Macroeconomic & Geopolitical

The Irrelevant Election

June 2020 – 3 min read
With voters so divided and angry, the outcome on November 3 will be consequential for many reasons—just not for the stock market.

Conventional wisdom holds that Democrats are bad for stocks, with an agenda including taxes and regulation that whittle away corporate earnings. The actual record of America’s two major parties is much more mixed, but as recent polls and prediction markets point to victory for former Vice President Joe Biden, it is striking that the S&P 500 has barely paused for breath.

What gives?

Much remains uncertain about the economic agenda of a possible Biden Presidency. The broad direction will likely advance traditional Democratic impulses through more taxes on the wealthy and corporations and more spending on everything from schools and roads to the poor and elderly. If anything, the list of priorities has only grown longer in the last few years to include large investments in clean energy and climate change mitigation. It has extended further still in recent months to encompass the needs of families and small businesses devastated by the Great Lockdown.

Some have seen market jitters in the rising price of S&P 500 puts for November and December, ostensibly in anticipation of a sell-off following a Biden win. But the likeliest explanation for the election’s apparent irrelevance to stock prices is this: for all the differences in personality, priorities and vision, America’s macroeconomic policy will not be very different under either candidate. 

First, regardless of the election’s winner, Jerome Powell and the Federal Open Markets Committee will still not be “thinking about thinking about raising rates,” as the Fed chair himself put it. Indeed, other than the taming of the coronavirus itself, Fed policy remains the most important driver of market sentiment and won’t be changing anytime soon.

Second, while it’s hard to predict the makeup of the next Congress, the overall trajectory of fiscal policy will not change substantially either. The current course of generous spending and large deficits seems most likely to support what will still be a badly damaged economy. Even if Democrats seize control of Congress and the White House, massive new spending will be limited by Republican Senators who will likely retain the 40-plus seats required to block significant changes to the 10-year budget window. Alternatively, even a Republican sweep will not deliver a mandate for fiscal rectitude given the president’s demonstrated preference to goose the economy over balancing the budget.

Third, there are far more powerful forces that will shape the economic recovery next year. How much has COVID-19 been contained? Have we identified vaccines and better treatments? How close to the new “normal” are we? As the U.S. returns to work, investors are focused intently on whether unemployment next year will settle closer to May’s 13.3% or February’s 3.6%.

Of course there will be major differences in outcomes for key sectors in the economy and among varying stocks. Biden’s climate agenda would likely hurt the fossil fuel industry while supporting firms developing alternative energy. His ideas about bolstering labor unions and raising the minimum wage may dent the profitability of large industrial employers. His anti-trust proposals might impose new restrictions on market darlings in the tech sector.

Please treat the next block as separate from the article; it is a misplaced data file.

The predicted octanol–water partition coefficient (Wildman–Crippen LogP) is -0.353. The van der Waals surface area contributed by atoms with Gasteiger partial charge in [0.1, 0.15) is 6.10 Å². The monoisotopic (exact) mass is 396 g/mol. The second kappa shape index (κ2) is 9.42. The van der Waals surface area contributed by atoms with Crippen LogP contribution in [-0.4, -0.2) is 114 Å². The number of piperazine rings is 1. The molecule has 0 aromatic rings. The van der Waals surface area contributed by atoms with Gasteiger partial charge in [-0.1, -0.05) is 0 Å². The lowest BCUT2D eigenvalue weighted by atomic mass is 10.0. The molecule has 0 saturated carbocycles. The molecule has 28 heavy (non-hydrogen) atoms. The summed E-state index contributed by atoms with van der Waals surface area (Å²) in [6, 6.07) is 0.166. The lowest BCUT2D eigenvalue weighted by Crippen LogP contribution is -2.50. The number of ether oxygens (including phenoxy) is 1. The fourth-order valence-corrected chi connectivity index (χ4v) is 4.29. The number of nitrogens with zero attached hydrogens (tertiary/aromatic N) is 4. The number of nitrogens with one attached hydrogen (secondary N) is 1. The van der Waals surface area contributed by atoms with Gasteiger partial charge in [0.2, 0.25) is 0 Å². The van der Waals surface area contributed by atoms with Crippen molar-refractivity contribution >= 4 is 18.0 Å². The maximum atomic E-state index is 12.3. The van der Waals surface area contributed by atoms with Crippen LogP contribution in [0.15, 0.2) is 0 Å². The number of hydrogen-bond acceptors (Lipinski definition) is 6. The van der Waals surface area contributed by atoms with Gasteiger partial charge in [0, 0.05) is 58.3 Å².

“The likeliest explanation for the election’s apparent irrelevance to stock prices is this: for all the differences in personality, priorities and vision, America’s macroeconomic policy will not be very different under either candidate.”

But the differences are not anywhere as sharp as either camp would have you believe. Trump has also supported minimum wage increases at times, and he is clearly not afraid of going toe-to-toe with tech, including Twitter’s fact checking and anything Amazon and its founder and CEO have done. Both candidates have called for massive new infrastructure spending. Both favor controls on drug prices. Both tilt toward confronting China, even if their styles differ substantially.

As to the conventional wisdom about stock markets and election outcomes, the actual record is quite mixed. Stocks tend to underperform in the fourth year of Republican administrations, ostensibly out of concern that a Democrat will tax anything that moves. Since 1976, however, average annual stock performance under Democratic presidents has exceeded the record of Republicans, although some point out that George W. Bush hurt his party’s average following the Lehman Crisis. (The final tally for Trump’s first term may or may not change this.)

With many weeks and news cycles before November 3, the market may start to react more to the polls as this weird Zoom-powered, socially distanced campaign heats up. Biden will speak more of a Democratic agenda that has shifted further left during the primary. Trump’s escalation of tensions with China may spook markets for different reasons.

Still, stocks’ movements seem likely to react to these headlines only briefly as investors continue to weigh the lingering damage of a once-in-a-lifetime pandemic. Our level of comfort going to a movie will do more to shape corporate earnings next year than anything the Leader of the Free World might decide.


Source: Bloomberg. As of June 17, 2020.

Christopher Smart, PhD, CFA

Chief Global Strategist & Head of the Barings Investment Institute

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